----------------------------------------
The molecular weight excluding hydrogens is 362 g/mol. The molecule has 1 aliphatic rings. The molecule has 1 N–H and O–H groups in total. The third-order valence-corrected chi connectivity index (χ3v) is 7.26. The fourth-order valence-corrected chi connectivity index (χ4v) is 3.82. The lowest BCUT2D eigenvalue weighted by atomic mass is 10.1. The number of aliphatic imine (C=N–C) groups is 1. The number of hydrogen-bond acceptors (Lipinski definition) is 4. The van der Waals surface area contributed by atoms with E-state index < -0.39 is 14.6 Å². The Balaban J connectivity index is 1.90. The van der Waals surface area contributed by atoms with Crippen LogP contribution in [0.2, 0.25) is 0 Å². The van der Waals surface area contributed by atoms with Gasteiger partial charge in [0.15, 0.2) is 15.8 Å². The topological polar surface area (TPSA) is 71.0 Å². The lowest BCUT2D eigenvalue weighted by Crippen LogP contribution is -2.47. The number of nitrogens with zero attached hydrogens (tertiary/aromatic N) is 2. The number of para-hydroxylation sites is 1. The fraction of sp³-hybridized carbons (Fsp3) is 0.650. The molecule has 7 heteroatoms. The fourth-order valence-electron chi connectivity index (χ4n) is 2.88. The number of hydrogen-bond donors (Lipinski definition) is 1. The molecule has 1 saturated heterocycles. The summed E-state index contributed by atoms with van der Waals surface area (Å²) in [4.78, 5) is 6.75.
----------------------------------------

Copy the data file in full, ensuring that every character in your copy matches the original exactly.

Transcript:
The molecular weight excluding hydrogens is 362 g/mol. The molecule has 1 aliphatic rings. The molecule has 1 N–H and O–H groups in total. The third-order valence-corrected chi connectivity index (χ3v) is 7.26. The fourth-order valence-corrected chi connectivity index (χ4v) is 3.82. The lowest BCUT2D eigenvalue weighted by atomic mass is 10.1. The number of aliphatic imine (C=N–C) groups is 1. The number of hydrogen-bond acceptors (Lipinski definition) is 4. The van der Waals surface area contributed by atoms with E-state index < -0.39 is 14.6 Å². The Balaban J connectivity index is 1.90. The van der Waals surface area contributed by atoms with Crippen LogP contribution in [0.2, 0.25) is 0 Å². The van der Waals surface area contributed by atoms with Gasteiger partial charge in [0.15, 0.2) is 15.8 Å². The topological polar surface area (TPSA) is 71.0 Å². The lowest BCUT2D eigenvalue weighted by Crippen LogP contribution is -2.47. The number of nitrogens with zero attached hydrogens (tertiary/aromatic N) is 2. The number of para-hydroxylation sites is 1. The fraction of sp³-hybridized carbons (Fsp3) is 0.650. The molecule has 7 heteroatoms. The fourth-order valence-electron chi connectivity index (χ4n) is 2.88. The number of hydrogen-bond donors (Lipinski definition) is 1. The molecule has 1 saturated heterocycles. The summed E-state index contributed by atoms with van der Waals surface area (Å²) in [4.78, 5) is 6.75.